Alastair Dalton: Devil in the detail for Scottish parking levies

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Charging firms for parking spaces has been a money spinner for the only British city to introduce it so far, but whether it has reduced traffic is contested.

Nottingham City Council has raised more than £50 million since its scheme was launched seven years ago – the kind of significant income stream Edinburgh had hoped for with its attempt to introduce congestion charging 14 years ago.

Nottingham, which will charge companies with more than 11 spaces £415 a space this year, has used the cash to help fund an extension to its tram system and overhaul its rail station. Hounslow in London is planning a levy of up to £1,000.

It is not surprising Edinburgh and Glasgow councils have lobbied the Scottish Government to allow them to do the same.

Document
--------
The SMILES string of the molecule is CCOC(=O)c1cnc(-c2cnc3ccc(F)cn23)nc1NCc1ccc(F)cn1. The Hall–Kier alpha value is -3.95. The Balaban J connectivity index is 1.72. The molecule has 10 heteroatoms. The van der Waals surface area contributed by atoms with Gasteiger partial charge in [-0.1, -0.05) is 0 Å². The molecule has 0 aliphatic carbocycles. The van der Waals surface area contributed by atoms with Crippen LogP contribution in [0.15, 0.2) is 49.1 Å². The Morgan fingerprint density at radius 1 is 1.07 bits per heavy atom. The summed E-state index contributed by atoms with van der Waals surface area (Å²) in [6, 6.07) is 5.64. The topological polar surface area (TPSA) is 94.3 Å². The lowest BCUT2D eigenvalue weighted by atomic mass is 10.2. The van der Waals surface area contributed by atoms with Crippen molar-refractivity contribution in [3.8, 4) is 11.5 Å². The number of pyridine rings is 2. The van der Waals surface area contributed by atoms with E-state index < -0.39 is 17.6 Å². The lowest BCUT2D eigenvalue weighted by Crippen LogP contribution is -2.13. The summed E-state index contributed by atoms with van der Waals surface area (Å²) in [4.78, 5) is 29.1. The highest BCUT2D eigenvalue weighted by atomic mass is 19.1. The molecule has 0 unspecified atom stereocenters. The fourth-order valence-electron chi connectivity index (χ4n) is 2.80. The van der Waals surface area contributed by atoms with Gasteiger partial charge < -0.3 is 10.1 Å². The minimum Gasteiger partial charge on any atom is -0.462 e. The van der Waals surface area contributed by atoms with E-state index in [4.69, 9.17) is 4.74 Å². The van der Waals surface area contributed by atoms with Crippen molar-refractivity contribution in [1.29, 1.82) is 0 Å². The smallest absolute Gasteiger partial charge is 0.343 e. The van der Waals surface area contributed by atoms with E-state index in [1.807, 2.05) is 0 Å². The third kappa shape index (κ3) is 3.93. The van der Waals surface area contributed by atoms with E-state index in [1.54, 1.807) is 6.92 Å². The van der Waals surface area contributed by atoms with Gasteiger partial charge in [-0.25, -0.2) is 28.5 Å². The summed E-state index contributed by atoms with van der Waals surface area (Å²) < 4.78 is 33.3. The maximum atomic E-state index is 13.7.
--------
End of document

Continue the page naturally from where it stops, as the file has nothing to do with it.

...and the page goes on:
Previous transport minister Humza Yousaf revealed in 2017 his officials were in touch with Nottingham about the benefits of a levy.

It comes as a reversal of official policy since the Scottish Executive Labour-Liberal Democrat coalition ditched its plans in 2000, claiming they had no support.

Professor Tom Rye, from Edinburgh Napier University, said Nottingham had seen “significant modal shift to public transport, walking and cycling”.

However, the AA said the impact on congestion had been “minimal”.

The motoring body said more workers would quit their jobs than leave their cars at home. But the devil will be in the detail. How much will the levy be in Scotland and will employers pass it on to staff?